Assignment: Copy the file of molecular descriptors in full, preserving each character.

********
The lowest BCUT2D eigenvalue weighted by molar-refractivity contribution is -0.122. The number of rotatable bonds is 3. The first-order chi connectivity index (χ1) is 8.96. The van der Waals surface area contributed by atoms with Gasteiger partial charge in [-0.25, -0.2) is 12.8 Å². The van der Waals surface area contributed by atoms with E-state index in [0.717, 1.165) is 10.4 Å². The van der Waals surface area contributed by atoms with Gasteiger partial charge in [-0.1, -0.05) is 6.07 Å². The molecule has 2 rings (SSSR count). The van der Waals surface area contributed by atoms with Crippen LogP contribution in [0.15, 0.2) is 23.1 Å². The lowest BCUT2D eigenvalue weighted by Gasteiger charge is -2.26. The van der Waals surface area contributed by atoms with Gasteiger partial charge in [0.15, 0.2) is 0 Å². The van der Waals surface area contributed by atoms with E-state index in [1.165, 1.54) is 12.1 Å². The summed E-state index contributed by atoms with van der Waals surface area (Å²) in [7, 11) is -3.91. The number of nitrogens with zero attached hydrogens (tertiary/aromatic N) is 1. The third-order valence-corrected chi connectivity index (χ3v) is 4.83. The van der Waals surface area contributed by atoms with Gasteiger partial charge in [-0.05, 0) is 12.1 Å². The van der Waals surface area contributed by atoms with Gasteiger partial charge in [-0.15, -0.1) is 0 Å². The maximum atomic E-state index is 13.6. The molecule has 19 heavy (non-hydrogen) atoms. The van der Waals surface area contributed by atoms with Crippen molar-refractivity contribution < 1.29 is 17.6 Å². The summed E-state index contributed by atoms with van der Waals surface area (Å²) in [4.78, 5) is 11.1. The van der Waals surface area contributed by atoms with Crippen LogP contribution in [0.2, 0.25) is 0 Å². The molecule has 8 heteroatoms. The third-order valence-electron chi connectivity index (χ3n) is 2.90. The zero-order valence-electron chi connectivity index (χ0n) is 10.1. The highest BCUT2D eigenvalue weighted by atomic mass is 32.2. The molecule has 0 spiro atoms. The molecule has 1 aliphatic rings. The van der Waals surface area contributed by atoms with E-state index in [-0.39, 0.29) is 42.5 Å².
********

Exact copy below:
The lowest BCUT2D eigenvalue weighted by molar-refractivity contribution is -0.122. The number of rotatable bonds is 3. The first-order chi connectivity index (χ1) is 8.96. The van der Waals surface area contributed by atoms with Gasteiger partial charge in [-0.25, -0.2) is 12.8 Å². The van der Waals surface area contributed by atoms with E-state index in [0.717, 1.165) is 10.4 Å². The van der Waals surface area contributed by atoms with Gasteiger partial charge in [-0.1, -0.05) is 6.07 Å². The molecule has 2 rings (SSSR count). The van der Waals surface area contributed by atoms with Crippen LogP contribution in [0.15, 0.2) is 23.1 Å². The lowest BCUT2D eigenvalue weighted by Gasteiger charge is -2.26. The van der Waals surface area contributed by atoms with Gasteiger partial charge in [0.15, 0.2) is 0 Å². The van der Waals surface area contributed by atoms with E-state index in [1.165, 1.54) is 12.1 Å². The summed E-state index contributed by atoms with van der Waals surface area (Å²) in [7, 11) is -3.91. The number of nitrogens with zero attached hydrogens (tertiary/aromatic N) is 1. The third-order valence-corrected chi connectivity index (χ3v) is 4.83. The van der Waals surface area contributed by atoms with Gasteiger partial charge in [-0.05, 0) is 12.1 Å². The van der Waals surface area contributed by atoms with Gasteiger partial charge in [-0.15, -0.1) is 0 Å². The maximum atomic E-state index is 13.6. The molecule has 19 heavy (non-hydrogen) atoms. The van der Waals surface area contributed by atoms with Crippen molar-refractivity contribution < 1.29 is 17.6 Å². The summed E-state index contributed by atoms with van der Waals surface area (Å²) in [4.78, 5) is 11.1. The van der Waals surface area contributed by atoms with Crippen LogP contribution in [0.2, 0.25) is 0 Å². The molecule has 8 heteroatoms. The third-order valence-electron chi connectivity index (χ3n) is 2.90. The zero-order valence-electron chi connectivity index (χ0n) is 10.1. The highest BCUT2D eigenvalue weighted by atomic mass is 32.2. The molecule has 0 spiro atoms. The molecule has 1 aliphatic rings. The van der Waals surface area contributed by atoms with E-state index in [-0.39, 0.29) is 42.5 Å².